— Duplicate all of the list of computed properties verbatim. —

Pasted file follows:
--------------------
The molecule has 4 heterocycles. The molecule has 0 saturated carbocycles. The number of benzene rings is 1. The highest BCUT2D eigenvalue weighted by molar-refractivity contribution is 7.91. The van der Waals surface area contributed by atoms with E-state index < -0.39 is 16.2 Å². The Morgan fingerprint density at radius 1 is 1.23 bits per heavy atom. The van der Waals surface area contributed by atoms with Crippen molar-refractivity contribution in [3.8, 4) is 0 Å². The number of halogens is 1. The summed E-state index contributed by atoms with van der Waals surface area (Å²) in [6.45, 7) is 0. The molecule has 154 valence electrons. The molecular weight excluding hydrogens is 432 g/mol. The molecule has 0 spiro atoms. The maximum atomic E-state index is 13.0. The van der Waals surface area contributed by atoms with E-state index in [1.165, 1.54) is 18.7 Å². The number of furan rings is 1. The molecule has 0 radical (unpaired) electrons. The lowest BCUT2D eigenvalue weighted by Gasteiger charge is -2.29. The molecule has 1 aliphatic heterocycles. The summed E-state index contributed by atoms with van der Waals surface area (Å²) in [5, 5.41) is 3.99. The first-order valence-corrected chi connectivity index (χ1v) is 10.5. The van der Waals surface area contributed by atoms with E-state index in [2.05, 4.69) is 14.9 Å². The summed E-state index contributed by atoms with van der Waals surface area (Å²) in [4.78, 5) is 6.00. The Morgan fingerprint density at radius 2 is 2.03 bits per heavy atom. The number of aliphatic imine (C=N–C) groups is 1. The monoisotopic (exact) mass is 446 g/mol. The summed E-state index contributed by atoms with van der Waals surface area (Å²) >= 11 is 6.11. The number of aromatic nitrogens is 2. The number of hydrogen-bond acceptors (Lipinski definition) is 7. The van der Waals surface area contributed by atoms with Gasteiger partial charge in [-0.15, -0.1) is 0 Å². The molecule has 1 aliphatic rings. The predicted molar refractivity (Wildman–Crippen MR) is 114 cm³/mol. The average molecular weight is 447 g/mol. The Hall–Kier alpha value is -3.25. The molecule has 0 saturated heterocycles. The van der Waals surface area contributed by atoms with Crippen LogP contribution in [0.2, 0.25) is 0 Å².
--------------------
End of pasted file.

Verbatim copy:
The molecule has 4 heterocycles. The molecule has 0 saturated carbocycles. The number of benzene rings is 1. The highest BCUT2D eigenvalue weighted by molar-refractivity contribution is 7.91. The van der Waals surface area contributed by atoms with E-state index < -0.39 is 16.2 Å². The Morgan fingerprint density at radius 1 is 1.23 bits per heavy atom. The van der Waals surface area contributed by atoms with Crippen molar-refractivity contribution in [3.8, 4) is 0 Å². The number of halogens is 1. The summed E-state index contributed by atoms with van der Waals surface area (Å²) in [6.45, 7) is 0. The molecule has 154 valence electrons. The molecular weight excluding hydrogens is 432 g/mol. The molecule has 0 spiro atoms. The maximum atomic E-state index is 13.0. The van der Waals surface area contributed by atoms with E-state index in [1.165, 1.54) is 18.7 Å². The number of furan rings is 1. The molecule has 0 radical (unpaired) electrons. The lowest BCUT2D eigenvalue weighted by Gasteiger charge is -2.29. The molecule has 1 aliphatic heterocycles. The summed E-state index contributed by atoms with van der Waals surface area (Å²) in [5, 5.41) is 3.99. The first-order valence-corrected chi connectivity index (χ1v) is 10.5. The van der Waals surface area contributed by atoms with E-state index in [2.05, 4.69) is 14.9 Å². The summed E-state index contributed by atoms with van der Waals surface area (Å²) in [4.78, 5) is 6.00. The Morgan fingerprint density at radius 2 is 2.03 bits per heavy atom. The number of aliphatic imine (C=N–C) groups is 1. The monoisotopic (exact) mass is 446 g/mol. The summed E-state index contributed by atoms with van der Waals surface area (Å²) >= 11 is 6.11. The number of aromatic nitrogens is 2. The number of hydrogen-bond acceptors (Lipinski definition) is 7. The van der Waals surface area contributed by atoms with Gasteiger partial charge in [-0.15, -0.1) is 0 Å². The molecule has 1 aliphatic rings. The predicted molar refractivity (Wildman–Crippen MR) is 114 cm³/mol. The average molecular weight is 447 g/mol. The Hall–Kier alpha value is -3.25. The molecule has 0 saturated heterocycles. The van der Waals surface area contributed by atoms with Crippen LogP contribution in [0.2, 0.25) is 0 Å².